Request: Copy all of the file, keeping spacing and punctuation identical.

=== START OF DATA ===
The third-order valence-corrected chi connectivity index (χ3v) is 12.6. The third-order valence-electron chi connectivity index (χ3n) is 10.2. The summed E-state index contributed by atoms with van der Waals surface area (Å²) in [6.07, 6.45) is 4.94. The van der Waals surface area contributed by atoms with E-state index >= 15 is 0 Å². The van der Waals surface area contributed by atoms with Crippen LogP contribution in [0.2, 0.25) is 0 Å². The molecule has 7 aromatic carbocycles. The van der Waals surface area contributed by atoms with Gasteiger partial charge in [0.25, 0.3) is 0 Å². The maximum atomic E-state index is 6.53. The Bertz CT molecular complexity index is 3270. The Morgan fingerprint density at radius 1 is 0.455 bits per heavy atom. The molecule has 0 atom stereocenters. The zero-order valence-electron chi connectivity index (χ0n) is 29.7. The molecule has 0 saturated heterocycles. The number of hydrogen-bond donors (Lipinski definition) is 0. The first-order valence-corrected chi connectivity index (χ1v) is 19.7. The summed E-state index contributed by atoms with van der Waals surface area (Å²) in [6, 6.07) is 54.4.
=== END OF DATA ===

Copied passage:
The third-order valence-corrected chi connectivity index (χ3v) is 12.6. The third-order valence-electron chi connectivity index (χ3n) is 10.2. The summed E-state index contributed by atoms with van der Waals surface area (Å²) in [6.07, 6.45) is 4.94. The van der Waals surface area contributed by atoms with E-state index >= 15 is 0 Å². The van der Waals surface area contributed by atoms with Crippen LogP contribution in [0.2, 0.25) is 0 Å². The molecule has 7 aromatic carbocycles. The van der Waals surface area contributed by atoms with Gasteiger partial charge in [0.25, 0.3) is 0 Å². The maximum atomic E-state index is 6.53. The Bertz CT molecular complexity index is 3270. The Morgan fingerprint density at radius 1 is 0.455 bits per heavy atom. The molecule has 0 atom stereocenters. The zero-order valence-electron chi connectivity index (χ0n) is 29.7. The molecule has 0 saturated heterocycles. The number of hydrogen-bond donors (Lipinski definition) is 0. The first-order valence-corrected chi connectivity index (χ1v) is 19.7. The summed E-state index contributed by atoms with van der Waals surface area (Å²) in [6, 6.07) is 54.4.